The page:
Decoding different colors on Halloween
Halloween participants may notice different colored pumpkins outside homes or trick-or-treat buckets being toted around. While some colors may just be festive, others have a special meaning behind them.
Colorful pumpkins on a doorstep or porch can signal to trick-or-treaters different things. Here are a few well-known colors:
Teal: Originally started by the Teal Pumpkin Project, this color means that the home has non-food treats available to hand out. Instead of candy, a child with food allergies can receive small toys or items.
Purple: The Purple Pumpkin Project began as a way to raise awareness for epilepsy. If a home has this color pumpkin outside, it could mean either that someone who lives there has the condition or they know how to respond to an epileptic seizure.
Pink: Pink pumpkins are in support of breast cancer awareness. This could mean that a person in the home is a survivor, knows someone who is a survivor, or is currently undergoing treatment.
Colored candy buckets
Teal: Like the colored pumpkins, if a child has a teal bucket it can mean that they are suffering from food allergies and may want non-food treats like stickers, pencils, or glow sticks.
Purple: Similar to the purple pumpkins, this color bucket can indicate the child has epilepsy.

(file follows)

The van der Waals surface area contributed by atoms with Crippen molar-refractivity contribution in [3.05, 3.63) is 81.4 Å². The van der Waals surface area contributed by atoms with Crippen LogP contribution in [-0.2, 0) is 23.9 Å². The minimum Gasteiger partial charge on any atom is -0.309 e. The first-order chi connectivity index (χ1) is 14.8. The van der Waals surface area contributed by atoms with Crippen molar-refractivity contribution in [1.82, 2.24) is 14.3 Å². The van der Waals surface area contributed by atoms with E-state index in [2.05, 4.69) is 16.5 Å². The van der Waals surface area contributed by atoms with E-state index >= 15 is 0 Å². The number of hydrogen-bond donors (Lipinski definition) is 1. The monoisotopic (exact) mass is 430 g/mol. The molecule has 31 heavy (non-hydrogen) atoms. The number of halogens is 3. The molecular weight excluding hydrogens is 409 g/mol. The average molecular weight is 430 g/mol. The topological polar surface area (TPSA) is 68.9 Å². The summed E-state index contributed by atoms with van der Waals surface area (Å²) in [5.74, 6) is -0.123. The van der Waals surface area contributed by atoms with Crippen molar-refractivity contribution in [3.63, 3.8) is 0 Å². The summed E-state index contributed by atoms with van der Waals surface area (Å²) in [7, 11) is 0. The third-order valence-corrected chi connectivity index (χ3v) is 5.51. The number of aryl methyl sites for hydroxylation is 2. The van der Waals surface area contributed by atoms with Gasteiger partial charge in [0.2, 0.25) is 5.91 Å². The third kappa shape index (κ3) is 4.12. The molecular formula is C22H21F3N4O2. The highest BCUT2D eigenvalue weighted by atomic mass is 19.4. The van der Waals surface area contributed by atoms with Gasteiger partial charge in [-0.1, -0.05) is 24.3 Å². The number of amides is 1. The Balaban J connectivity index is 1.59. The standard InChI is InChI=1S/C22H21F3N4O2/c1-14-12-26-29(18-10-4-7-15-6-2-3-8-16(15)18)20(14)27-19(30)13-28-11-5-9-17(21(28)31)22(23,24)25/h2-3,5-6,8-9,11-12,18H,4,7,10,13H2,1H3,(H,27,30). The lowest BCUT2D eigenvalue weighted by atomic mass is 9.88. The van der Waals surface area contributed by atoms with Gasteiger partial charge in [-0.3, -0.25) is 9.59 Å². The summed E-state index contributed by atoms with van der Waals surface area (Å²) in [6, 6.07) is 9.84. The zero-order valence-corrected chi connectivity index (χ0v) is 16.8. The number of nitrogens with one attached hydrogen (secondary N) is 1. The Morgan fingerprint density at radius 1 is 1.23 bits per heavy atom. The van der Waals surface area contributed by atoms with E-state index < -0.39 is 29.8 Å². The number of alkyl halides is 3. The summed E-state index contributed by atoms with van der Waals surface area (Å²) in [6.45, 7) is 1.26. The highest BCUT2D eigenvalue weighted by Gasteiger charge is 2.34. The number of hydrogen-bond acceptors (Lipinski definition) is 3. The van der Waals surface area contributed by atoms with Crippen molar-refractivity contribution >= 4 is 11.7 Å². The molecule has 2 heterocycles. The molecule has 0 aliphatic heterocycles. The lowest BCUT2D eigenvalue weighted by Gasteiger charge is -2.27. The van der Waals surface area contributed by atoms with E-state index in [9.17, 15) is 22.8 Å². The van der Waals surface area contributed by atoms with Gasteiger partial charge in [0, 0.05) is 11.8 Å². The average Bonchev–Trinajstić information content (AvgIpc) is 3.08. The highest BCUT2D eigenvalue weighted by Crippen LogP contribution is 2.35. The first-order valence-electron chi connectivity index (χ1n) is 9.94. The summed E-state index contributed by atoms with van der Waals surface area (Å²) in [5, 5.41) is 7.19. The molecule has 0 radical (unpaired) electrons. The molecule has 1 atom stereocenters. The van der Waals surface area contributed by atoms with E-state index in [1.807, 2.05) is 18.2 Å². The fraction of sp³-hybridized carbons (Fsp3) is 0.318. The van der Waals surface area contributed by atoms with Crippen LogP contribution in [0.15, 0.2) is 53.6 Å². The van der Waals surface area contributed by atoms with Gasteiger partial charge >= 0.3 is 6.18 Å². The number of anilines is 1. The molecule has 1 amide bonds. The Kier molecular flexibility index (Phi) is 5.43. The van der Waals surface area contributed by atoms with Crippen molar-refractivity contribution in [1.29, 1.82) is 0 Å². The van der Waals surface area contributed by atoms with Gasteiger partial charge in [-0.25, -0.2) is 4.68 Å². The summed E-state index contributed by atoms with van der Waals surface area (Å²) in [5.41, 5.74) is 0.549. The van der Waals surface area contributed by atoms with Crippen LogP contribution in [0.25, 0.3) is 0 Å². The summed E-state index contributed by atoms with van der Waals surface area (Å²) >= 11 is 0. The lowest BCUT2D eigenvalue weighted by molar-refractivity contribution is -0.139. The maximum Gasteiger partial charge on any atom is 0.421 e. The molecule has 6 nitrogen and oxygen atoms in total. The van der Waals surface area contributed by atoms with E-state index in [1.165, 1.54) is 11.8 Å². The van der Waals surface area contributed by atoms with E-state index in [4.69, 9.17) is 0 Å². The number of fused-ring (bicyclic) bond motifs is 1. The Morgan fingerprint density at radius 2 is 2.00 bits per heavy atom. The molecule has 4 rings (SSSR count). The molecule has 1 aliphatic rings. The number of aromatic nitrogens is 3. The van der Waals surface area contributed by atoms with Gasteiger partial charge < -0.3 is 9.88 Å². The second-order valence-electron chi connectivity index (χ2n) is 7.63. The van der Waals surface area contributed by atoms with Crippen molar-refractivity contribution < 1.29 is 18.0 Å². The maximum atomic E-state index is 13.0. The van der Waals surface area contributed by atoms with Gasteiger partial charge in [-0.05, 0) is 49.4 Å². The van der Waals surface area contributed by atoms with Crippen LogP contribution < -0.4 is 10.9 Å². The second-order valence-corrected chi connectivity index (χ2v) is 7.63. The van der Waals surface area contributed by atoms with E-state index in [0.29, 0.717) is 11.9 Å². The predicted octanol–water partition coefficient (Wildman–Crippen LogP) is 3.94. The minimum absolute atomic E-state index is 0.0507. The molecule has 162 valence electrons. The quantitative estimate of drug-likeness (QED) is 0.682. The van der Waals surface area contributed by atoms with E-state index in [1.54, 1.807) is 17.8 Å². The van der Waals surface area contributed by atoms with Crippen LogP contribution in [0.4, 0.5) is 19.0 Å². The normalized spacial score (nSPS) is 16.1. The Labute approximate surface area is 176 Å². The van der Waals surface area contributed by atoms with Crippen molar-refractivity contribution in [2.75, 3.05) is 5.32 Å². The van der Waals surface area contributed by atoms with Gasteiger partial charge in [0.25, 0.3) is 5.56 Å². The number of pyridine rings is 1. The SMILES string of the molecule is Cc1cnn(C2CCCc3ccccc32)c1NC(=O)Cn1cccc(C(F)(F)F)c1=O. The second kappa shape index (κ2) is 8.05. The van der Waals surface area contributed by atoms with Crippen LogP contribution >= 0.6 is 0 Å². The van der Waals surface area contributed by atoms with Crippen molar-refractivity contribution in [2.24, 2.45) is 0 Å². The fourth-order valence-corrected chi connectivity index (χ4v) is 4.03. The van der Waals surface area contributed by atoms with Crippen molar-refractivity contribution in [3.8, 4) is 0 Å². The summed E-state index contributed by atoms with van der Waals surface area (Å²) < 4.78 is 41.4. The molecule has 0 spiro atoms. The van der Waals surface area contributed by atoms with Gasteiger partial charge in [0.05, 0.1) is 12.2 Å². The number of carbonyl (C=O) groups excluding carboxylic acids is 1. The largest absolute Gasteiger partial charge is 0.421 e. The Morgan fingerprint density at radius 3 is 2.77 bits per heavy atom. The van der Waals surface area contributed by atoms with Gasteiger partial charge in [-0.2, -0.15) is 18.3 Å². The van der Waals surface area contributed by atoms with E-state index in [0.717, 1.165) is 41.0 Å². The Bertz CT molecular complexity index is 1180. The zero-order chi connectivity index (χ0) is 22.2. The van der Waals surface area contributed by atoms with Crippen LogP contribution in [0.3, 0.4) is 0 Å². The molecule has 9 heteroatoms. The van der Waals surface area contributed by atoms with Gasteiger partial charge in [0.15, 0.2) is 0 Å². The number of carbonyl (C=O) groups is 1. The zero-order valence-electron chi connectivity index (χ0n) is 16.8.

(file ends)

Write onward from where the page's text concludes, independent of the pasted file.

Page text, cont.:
Blue: A blue bucket may signify that a child is on the autism spectrum. These trick-or-treaters might not be able to say “Trick or treat!” or can appear “too old” to be participating. Experts urge kindness and acceptance in situations like these, as all children deserve to enjoy Halloween.
“The idea behind these colored pumpkins and buckets is rooted in a way to help families with children with all types of special health care needs navigate a night of trick-or-treating with a little less stress, and more patience and understanding,” said Anson Koshy, MD, developmental-behavioral pediatric specialist with UT Physicians.
While the pandemic has been a concerning and frustrating event, Koshy believes it is also a great teaching moment for children.
“I think it is a great time for all parents to help kids reflect on why things may look different this year,” said Koshy, who is also the Raghuthaman Family Professor in Pediatric Neurology and Developmental & Behavioral Pediatrics at McGovern Medical School at UTHealth. “By doing this, we can recognize, and more importantly try to empathize at least in a small way, with what it may be like for families of children with special health care needs or disabilities – the way they must problem-solve and adapt to situations that are difficult to control.”